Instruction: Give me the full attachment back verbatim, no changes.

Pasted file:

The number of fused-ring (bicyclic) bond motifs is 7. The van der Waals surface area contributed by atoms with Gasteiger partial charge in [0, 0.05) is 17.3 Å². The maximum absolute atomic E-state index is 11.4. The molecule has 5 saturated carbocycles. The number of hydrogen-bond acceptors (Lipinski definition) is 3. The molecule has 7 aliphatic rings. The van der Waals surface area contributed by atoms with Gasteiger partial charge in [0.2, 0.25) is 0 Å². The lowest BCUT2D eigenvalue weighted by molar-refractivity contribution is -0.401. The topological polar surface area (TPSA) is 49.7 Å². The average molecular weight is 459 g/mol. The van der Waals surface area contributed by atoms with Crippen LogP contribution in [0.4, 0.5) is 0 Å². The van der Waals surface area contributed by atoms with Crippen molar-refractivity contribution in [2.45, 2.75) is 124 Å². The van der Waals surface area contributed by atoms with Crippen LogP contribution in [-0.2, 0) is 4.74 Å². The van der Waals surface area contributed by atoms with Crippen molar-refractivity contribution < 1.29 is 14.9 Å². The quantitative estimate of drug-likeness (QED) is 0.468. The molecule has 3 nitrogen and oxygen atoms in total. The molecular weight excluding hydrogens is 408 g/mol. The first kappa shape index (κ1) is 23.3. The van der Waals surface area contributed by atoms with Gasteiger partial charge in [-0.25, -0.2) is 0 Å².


The number of fused-ring (bicyclic) bond motifs is 7. The van der Waals surface area contributed by atoms with Gasteiger partial charge in [0, 0.05) is 17.3 Å². The maximum absolute atomic E-state index is 11.4. The molecule has 5 saturated carbocycles. The number of hydrogen-bond acceptors (Lipinski definition) is 3. The molecule has 7 aliphatic rings. The van der Waals surface area contributed by atoms with Gasteiger partial charge in [0.2, 0.25) is 0 Å². The lowest BCUT2D eigenvalue weighted by molar-refractivity contribution is -0.401. The topological polar surface area (TPSA) is 49.7 Å². The average molecular weight is 459 g/mol. The van der Waals surface area contributed by atoms with Crippen LogP contribution in [0.4, 0.5) is 0 Å². The van der Waals surface area contributed by atoms with Crippen molar-refractivity contribution in [2.45, 2.75) is 124 Å². The van der Waals surface area contributed by atoms with Crippen LogP contribution in [-0.2, 0) is 4.74 Å². The van der Waals surface area contributed by atoms with Crippen molar-refractivity contribution < 1.29 is 14.9 Å². The quantitative estimate of drug-likeness (QED) is 0.468. The molecule has 3 nitrogen and oxygen atoms in total. The molecular weight excluding hydrogens is 408 g/mol. The first kappa shape index (κ1) is 23.3. The van der Waals surface area contributed by atoms with Gasteiger partial charge in [-0.25, -0.2) is 0 Å².